Why Engineers Ignore You & the Party is in Macau

Here are some of the latest and greatest Plotly plots! Check out our Tumblr to see this same post with the interactive plots embedded, and to find more awesome content.

How to Get an Engineer to Talk to You

Hired is a job marketplace. Engineers post their resumes and engineer-hungry-companies ask to interview them. This first chart comes from an analysis of what separates the successful bids from the unsuccessful ones. One of the factors examined is the ratio of the “offered” position’s salary to the “preferred” salary the candidate declares on their profile.

See the interactive plot

The histogram shows that almost half of “offered” salaries are lower than the candidate’s “preferred” rate (the median ratio is just above 1). However, the lineplot shows that the chance of an engineer accepting a company’s interview bid improves dramatically when the company’s bid is even slightly higher:

For an engineer with a $120,000 preferred salary, paying $10k more leads to a 20% higher chance of introduction, whereas paying $10k less leads to a 25% lower chance. To put it another way, very few people are willing to take pay cuts of even $10,000.

‘Fascinating’, ‘Inspiring’, ‘Ingenious’ — the Most And Least Viral TED Talks

Our own Chuck Bronson put together this bubble chart of data scraped from the TED archives. The y-axis shows the number of views each video attracted, and the points are sized by each video’s length. Color shows how the videos were categorized — tags range from “Jaw-Dropping” to “Informative”.

See the interactive plot

Viewership per-video is surprisingly even regardless of when the video was posted. The one exception is the set of talks posted in 2006, which may have achieved a kind of “golden oldie” status. Videos dating from 2007 onward average 1.1 million views per video, 2006-vintage videos average 2.6 million. I know I’ll never forget the evening my college boyfriend showed me Hans Rosling’s talk.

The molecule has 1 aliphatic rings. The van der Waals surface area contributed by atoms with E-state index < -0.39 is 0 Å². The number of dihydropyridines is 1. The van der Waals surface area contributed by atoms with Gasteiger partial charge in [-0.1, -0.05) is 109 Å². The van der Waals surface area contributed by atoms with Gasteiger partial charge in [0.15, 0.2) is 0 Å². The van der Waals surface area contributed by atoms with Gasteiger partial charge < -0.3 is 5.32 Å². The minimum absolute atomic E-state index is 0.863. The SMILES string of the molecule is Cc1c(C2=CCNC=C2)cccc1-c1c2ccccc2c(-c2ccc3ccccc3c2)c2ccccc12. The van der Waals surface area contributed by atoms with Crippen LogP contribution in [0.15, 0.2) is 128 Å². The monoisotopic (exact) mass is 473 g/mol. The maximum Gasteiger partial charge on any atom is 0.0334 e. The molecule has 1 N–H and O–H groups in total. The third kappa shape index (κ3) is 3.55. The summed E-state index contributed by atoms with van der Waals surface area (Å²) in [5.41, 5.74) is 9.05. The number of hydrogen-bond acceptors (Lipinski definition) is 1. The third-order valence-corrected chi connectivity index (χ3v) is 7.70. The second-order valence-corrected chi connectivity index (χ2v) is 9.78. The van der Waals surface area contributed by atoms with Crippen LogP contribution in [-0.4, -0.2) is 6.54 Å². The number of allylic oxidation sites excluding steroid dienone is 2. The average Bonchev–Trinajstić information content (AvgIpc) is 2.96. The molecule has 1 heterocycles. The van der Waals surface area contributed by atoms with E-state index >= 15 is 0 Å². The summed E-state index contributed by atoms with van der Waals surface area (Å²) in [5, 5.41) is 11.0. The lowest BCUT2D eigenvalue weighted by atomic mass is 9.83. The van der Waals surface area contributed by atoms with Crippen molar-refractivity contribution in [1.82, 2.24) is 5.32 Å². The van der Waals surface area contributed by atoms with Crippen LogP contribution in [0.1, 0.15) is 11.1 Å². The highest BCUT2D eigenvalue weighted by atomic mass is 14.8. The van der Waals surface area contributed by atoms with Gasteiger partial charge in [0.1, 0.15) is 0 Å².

The Ages of Mathematical Geniuses, Over the Ages

See the interactive plot

The Fields Medal is often described as the “mathematician’s Nobel Prize.” But, while a Nobel Prize cannot be awarded posthumously, a Fields Medal isn’t awarded post-middle age. Anybody who has turned 40 before January 1st the year the medal is awarded is not eligible.

As Emilia Petrisor’s (empet) bar chart shows, we’ve had fewer and fewer wunderkinds in recent years. And more medalists have been brushing up against the upper age limit. Maybe it’s related to the greying of Nobel Prize medalists?

Is Macau the New Switzerland?

If you’re very rich and wondering where the party’s at, the answer might be “Macau”. Import.io made the plot, and has the story:

Macau’s growth started in 1999, when the territory was returned to China and turned into a gambling hub. In 2002, after Macau gave gaming licenses to six casino operators.
The six now run 35 casinos crammed into little more than 11.5 square miles. Gamblers flock into Macau mainly from mainland China, as it is the only territory where gambling is legal in the country.
See the interactive plot

Also — if you’re very rich and wondering where the party’s at— have you considered investing in a datavisualization startup?

“Do the Right Thing (Regarding World Affairs)”

We’ve got a new addition to our PewResearch profile, and it has to do with how much faith the world has in the American president. The stacked bar chart below is based off a 44-country “Global Attitudes” survey released July 14.

See the interactive plot

One thing to note about this plot is how subjective the question is — i.e. Israelis and Palestinians might agree on what they expect Obama to do, but disagree about whether that “thing” is “right.”

Dorothy is Probably Retired By Now, Anna is Ageless

Adding to our stack of FiveThirtyEight remakes, we’ve got this handy-dandy quartile chart showing age distributions by name. The median “Emily” is 17 years old, the median “Dorothy” is 74.

See the interactive plot

From the article:

Girls’ names typically cycle in and out of fashion more quickly than boys’ names, which means that they have narrower interquartile ranges. For instance, almost half of living Lisas are now in their 40s, meaning that they were born at some point between 1964 and 1973.

On the subject of name fads, a while back a datavisualizer named “Dorothy” — who to my knowledge is pretty far outside the interquartile range for the name — put together a longscroll on names in popular music. The catch is that it ranges back to 1891, and ends in 2009:

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